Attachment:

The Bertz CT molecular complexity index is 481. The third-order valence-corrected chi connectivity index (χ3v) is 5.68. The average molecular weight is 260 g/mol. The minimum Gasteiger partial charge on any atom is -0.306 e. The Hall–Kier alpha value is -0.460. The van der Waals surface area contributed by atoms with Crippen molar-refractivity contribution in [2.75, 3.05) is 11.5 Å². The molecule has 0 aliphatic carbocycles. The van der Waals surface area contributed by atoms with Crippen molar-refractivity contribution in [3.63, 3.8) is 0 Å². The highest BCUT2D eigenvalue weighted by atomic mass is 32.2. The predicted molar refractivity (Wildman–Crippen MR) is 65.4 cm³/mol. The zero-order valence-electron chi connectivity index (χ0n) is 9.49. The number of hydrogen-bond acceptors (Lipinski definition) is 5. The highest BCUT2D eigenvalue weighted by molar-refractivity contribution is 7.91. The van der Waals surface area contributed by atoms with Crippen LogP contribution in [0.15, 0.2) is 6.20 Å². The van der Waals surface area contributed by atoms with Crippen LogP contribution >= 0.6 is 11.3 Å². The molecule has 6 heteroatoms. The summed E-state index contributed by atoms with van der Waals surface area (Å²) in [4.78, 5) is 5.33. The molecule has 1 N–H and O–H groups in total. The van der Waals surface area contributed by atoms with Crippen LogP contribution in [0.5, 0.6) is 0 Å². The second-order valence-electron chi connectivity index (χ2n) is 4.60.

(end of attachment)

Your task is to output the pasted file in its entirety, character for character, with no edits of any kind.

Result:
The Bertz CT molecular complexity index is 481. The third-order valence-corrected chi connectivity index (χ3v) is 5.68. The average molecular weight is 260 g/mol. The minimum Gasteiger partial charge on any atom is -0.306 e. The Hall–Kier alpha value is -0.460. The van der Waals surface area contributed by atoms with Crippen molar-refractivity contribution in [2.75, 3.05) is 11.5 Å². The molecule has 0 aliphatic carbocycles. The van der Waals surface area contributed by atoms with Crippen molar-refractivity contribution in [3.63, 3.8) is 0 Å². The highest BCUT2D eigenvalue weighted by atomic mass is 32.2. The predicted molar refractivity (Wildman–Crippen MR) is 65.4 cm³/mol. The zero-order valence-electron chi connectivity index (χ0n) is 9.49. The number of hydrogen-bond acceptors (Lipinski definition) is 5. The highest BCUT2D eigenvalue weighted by molar-refractivity contribution is 7.91. The van der Waals surface area contributed by atoms with Crippen LogP contribution in [0.15, 0.2) is 6.20 Å². The van der Waals surface area contributed by atoms with Crippen LogP contribution >= 0.6 is 11.3 Å². The molecule has 6 heteroatoms. The summed E-state index contributed by atoms with van der Waals surface area (Å²) in [4.78, 5) is 5.33. The molecule has 1 N–H and O–H groups in total. The van der Waals surface area contributed by atoms with Crippen LogP contribution in [0.5, 0.6) is 0 Å². The second-order valence-electron chi connectivity index (χ2n) is 4.60.